In late 2014, a government department completed an exercise:
If we started again, and redesigned our services completely from scratch, how would we design them?
Through this they identified a number of potential improvements, but settled on two to take forward; one of which was the online document service I worked on.
It was decided that – as per Government Digital Services – the projects would be Agile and include extensive user research. However, this government department did not have a user research function. Some staff were promoted to user researchers, but did not have the experience required to lead these projects themselves. I therefore joined as an external source of expertise.
Upon joining the project, I knew little about the process. As such, I spent a lot of time researching the topic in the same way that many users would: searching Google, looking at the Money Advice Service and Money Saving Expert, and creating an overview of what I found. This quickly became the first draft of a user journey/process flow.
This journey was invaluable in the research that followed. I was thrown in the deep-end here, as the department had existing relationships with a number of legal firms to whom I was sent. I used my own lack of knowledge – and lack of bias – to my advantage, taking each user I interviewed through my journey until I not only had bulked out almost every possible step, but also gained valuable insights into the problems and annoyances they faced (of which many were repeated). I wrote a blog post for the department about creating this user journey with external stakeholders.
Here is the updated user journey that was created:
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The research told us a lot about what was and wasn’t working for the lawyers – who, we realised, were our main user group. From this information I was able to create a comprehensive experience map, which enabled the Product Owner to make informed decisions about the content of the MVP for our Beta launch:
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Of course it wasn’t up to me to just do all of this research myself. My role was also to teach other researchers how to continue once I’d left, and to ensure that there was knowledge within the department to complete other projects. While there, I:
- Led by example, delivering high-stakes research and stakeholder presentations while being observed by less experienced researchers and business analysts;
- Led lab research at the Government Digital Services HQ with Assisted Digital (low digital competency) users;
- Observed and gave feedback on user research done by members of my own team, and others;
- Taught use of software, including Omnigraffle, Axure RP and Google Sites to enable the delivery of professional, useful research outputs;
- Created a wiki page where all research and conclusions could be easily added, as a single ‘source of truth’ for researchers and other team members – this was then adopted by other functions within the team, and subsequently rolled out to other teams as best practice;
- Ensured that developers were kept constantly in the loop and encouraged this behaviour, through videos, research observation, and regular prototype feedback and changes.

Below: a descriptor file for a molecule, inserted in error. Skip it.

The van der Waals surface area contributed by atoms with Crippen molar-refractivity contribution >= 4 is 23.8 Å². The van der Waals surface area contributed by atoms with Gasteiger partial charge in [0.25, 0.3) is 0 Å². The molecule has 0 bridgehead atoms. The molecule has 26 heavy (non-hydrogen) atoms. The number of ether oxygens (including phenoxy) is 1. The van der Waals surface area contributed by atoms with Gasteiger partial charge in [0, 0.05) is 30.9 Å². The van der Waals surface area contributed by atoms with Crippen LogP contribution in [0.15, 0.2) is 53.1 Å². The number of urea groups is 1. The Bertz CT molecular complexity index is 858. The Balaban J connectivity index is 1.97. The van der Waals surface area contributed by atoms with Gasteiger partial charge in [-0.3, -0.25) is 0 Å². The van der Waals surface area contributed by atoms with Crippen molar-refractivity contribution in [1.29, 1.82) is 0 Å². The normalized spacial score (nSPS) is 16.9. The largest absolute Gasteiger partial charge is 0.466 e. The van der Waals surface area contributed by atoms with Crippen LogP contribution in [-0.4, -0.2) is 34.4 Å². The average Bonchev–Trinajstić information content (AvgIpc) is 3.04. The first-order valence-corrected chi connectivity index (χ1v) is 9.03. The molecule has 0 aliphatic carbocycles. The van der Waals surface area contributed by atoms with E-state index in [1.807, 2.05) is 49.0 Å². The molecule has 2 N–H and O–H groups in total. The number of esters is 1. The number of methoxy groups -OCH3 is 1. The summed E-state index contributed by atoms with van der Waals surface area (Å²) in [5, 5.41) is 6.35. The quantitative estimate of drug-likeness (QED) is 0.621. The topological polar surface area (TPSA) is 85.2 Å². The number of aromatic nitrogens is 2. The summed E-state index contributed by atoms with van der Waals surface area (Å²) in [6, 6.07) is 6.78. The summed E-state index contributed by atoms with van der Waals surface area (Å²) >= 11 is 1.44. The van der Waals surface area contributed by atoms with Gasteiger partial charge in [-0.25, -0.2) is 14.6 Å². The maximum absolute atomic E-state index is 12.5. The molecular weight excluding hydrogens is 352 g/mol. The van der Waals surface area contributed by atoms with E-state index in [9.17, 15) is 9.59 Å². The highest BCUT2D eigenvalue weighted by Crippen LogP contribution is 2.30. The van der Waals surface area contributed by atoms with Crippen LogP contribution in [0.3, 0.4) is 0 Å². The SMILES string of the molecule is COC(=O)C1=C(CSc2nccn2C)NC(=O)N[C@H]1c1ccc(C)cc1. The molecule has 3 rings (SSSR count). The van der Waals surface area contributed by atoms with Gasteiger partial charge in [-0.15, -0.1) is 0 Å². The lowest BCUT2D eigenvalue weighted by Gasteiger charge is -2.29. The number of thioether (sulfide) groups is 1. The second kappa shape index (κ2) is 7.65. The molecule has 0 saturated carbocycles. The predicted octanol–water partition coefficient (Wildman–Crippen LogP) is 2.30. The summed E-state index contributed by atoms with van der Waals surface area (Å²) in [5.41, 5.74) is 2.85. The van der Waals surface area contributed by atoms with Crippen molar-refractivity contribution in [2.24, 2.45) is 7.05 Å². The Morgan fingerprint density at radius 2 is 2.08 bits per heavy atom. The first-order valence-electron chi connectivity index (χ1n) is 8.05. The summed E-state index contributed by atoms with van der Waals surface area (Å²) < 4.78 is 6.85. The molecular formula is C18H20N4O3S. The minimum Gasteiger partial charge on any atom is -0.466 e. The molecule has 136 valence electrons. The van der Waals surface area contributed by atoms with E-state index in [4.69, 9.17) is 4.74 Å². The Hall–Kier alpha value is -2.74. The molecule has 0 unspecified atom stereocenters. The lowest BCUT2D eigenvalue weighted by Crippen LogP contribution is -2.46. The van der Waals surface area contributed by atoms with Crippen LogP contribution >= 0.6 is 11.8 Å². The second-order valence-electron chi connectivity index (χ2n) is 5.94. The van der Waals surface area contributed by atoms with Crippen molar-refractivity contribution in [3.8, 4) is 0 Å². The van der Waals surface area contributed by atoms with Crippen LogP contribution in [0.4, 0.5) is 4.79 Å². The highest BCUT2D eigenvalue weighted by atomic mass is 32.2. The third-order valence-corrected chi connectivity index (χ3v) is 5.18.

A document weighing up the benefits versus commitment needed from external stakeholders
Claire and I worked together on the signing of digital deeds for the Land Registry. As we all know, when there is legislation and a legal team involved, it’s incredibly difficult to design for user needs – that along with the standard political hierarchy where managers often seem to think that they know the user better than anyone made for a very challenging environment.
Even given all of this, Claire showed just incredible perseverance, hard work and skill while we worked together on the project. With time, great patience and data driven by her research – we ended up with a service design which really showed that even given incredibly harsh constraints, you can still build an incredible experience for a user. When she departed, it left a hole in our team that we were never able to fill, not only skills, but culturally as well. She brought great energy, ideas and fun to the team, she is by far one of the most capable user researchers and service designers I have worked with.
It’s been great working with Claire and I’ve been really impressed with her skills as a User Researcher. As a rookie UR myself I’ve learnt tons. She’s able to get to grips with complicated user journeys with thorough, detailed research and has a real knack of presenting findings to service design teams, having excellent communication skills and an in-depth understanding of a whole range of relevant technologies. She can convert masses of raw data into insightful briefings, getting key messages across with clear, concise and engaging text. She can also quickly create very professional and artistic charts, diagrams and infographics which stakeholders can easily interpret, whether or not they have a detailed understanding of (or interest in) the project. Our walls have never looked so good! She is also a very clear and confident speaker, whether delivering presentations, engaging with customers or running usability lab sessions. She gets deeply involved in her work, delivers things amazingly quickly and – importantly – has a wicked sense of humour!